Five Low Fire Base Clear Glazes: What is the Best Strategy?

Share from (Lab Documentation and Calculation System) by Digitalfire.

See Also:
Zero3 Ulexite-based glaze, engobe and firing schedule

If you are doing low temperature earthen ware, especially for functional pottery, then start with a good transparent base clear recipe. Read about all of these and choose.

Project Name

Low Fire Clear Glaze Comparison

Project Codenumber



A good base clear for low temperature ceramics is vital for success. It can become the base of all of your coloured glazes. And a kiln firing situation where you can do lots of testing is important. After all, if you can do a firing in 3 hours, it is much more practical to do testing.

At low fire, boron is the king of fluxes. And frits are the key sources (not a single commercial glaze manufacturer uses Gerstley Borate to source boron, yet many potters still do). What is the perfect combination of frits to create a super clear glossy glaze for low fire? There are an infinite number. But that number is drastically reduced when we eliminate those of too-high and too-low thermal-expansion-adjustable. And those that are not durable and resistant to leaching. And those that are not compatible with stains we need. And those that do not heal blisters and pinholes well.

Potters coming to low fire from higher temperatures expect fired strength, that is just not there at cone 06-04. But terra cotta bodies fired at cone 03-02 are dramatically better. G2931K is intended for exactly this (at cone 04 and lower it loses clarity and the surface is not as smooth). G3879, on the other hand, melts well at lower temperatures.

Good low fire glaze can be applied in a much thinner layer than at higher temperatures and yet still look full bodied. A thinner layer will also produce a more crystal-clear product. One way to get it thinner is to bisque higher so ware is less absorbent or thin the glaze with water (to make it too watery) and then flocculate it to a slight gel (in this state it will apply in an even yet thinner layer and hang on well with no drips). If faster drying is needed or ware is very thin and easily waterlogged by the glaze, heat it to 300F before immersing it into the glaze.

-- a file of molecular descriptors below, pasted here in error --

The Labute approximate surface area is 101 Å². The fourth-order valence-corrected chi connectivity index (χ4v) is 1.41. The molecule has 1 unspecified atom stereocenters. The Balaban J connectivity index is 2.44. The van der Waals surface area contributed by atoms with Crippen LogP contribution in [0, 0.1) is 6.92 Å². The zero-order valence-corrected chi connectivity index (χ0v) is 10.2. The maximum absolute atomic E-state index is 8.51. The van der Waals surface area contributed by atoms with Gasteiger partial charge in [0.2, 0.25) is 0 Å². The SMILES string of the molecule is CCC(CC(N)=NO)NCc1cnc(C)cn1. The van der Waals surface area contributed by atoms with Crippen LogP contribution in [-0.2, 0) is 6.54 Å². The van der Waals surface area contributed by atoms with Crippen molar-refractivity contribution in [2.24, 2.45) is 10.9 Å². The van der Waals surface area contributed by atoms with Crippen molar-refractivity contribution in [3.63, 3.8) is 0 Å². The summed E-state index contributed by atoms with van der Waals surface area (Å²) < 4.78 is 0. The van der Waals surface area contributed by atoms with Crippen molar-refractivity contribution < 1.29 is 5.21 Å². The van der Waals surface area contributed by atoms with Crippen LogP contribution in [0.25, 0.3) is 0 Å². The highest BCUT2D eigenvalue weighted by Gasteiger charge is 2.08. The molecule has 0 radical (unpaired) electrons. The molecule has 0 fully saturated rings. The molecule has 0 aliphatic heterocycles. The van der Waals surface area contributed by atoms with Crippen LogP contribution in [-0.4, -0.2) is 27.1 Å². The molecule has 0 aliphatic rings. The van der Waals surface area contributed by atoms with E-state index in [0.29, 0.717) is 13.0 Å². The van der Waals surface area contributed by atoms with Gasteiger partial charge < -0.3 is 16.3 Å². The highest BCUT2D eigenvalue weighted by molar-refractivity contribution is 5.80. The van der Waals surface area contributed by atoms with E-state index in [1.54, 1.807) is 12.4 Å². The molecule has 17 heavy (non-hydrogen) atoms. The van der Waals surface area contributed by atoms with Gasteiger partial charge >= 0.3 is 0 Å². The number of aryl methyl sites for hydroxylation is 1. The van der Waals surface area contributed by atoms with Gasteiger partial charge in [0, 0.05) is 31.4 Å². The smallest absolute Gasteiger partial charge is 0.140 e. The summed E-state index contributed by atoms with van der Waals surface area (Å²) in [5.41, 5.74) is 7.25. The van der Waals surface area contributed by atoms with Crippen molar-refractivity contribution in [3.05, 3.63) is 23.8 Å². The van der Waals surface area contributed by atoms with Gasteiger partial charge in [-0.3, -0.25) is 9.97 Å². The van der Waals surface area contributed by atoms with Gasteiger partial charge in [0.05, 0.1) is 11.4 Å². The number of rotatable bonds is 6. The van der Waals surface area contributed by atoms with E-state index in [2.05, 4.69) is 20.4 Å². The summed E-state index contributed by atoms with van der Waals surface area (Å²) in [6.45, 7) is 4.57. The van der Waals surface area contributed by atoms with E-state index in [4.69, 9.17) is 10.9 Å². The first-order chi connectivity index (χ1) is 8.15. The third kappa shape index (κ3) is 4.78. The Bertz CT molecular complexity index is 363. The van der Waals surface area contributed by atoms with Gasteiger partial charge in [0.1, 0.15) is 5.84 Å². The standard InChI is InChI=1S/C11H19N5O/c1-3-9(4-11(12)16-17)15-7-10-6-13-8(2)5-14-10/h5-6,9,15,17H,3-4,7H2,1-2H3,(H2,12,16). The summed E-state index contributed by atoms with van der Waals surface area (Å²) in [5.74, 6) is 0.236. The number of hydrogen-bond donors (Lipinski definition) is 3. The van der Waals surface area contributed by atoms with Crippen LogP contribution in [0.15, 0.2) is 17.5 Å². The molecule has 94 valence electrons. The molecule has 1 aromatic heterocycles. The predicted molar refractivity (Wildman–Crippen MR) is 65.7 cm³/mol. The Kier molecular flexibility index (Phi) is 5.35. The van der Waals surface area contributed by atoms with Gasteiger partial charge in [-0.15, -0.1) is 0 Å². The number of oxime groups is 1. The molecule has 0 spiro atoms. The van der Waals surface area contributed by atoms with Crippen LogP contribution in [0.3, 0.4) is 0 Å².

But low fire can bring a lot of problems. What is needed in a glaze is one that does not go cloudy on firing, does not bubble over underglazes, does not crystallize or devitrify, produces a smooth brilliantly glossy surface, does not cutlery mark, does not leach, accepts an opacifier well, does not blister or pinhole, does not settle like a rock in the bucket or turn to jelly.

But again, most important, is thermal expansion adjustability. Low fire glazes are simply not stuck on to the body as well as high fire glazes. If the thermal expansion of the glaze is too low it will simply flake off (especially if there is a slip between it and the body). If the expansion is too high it will craze. It is almost certain that your glaze and body just have compatible thermal expansion by accident. You must stress ware using a boiling-water-into-ice-water test (then reverse). Adjust the glaze and try it again until you get a fit (you owe this to your customers). Do you have to do this test for each clay body? Absolutely. Each temperature? Yes. Terra cotta bodies vitrify rapidly above cone 04, each temperature is a new thermal expansion animal.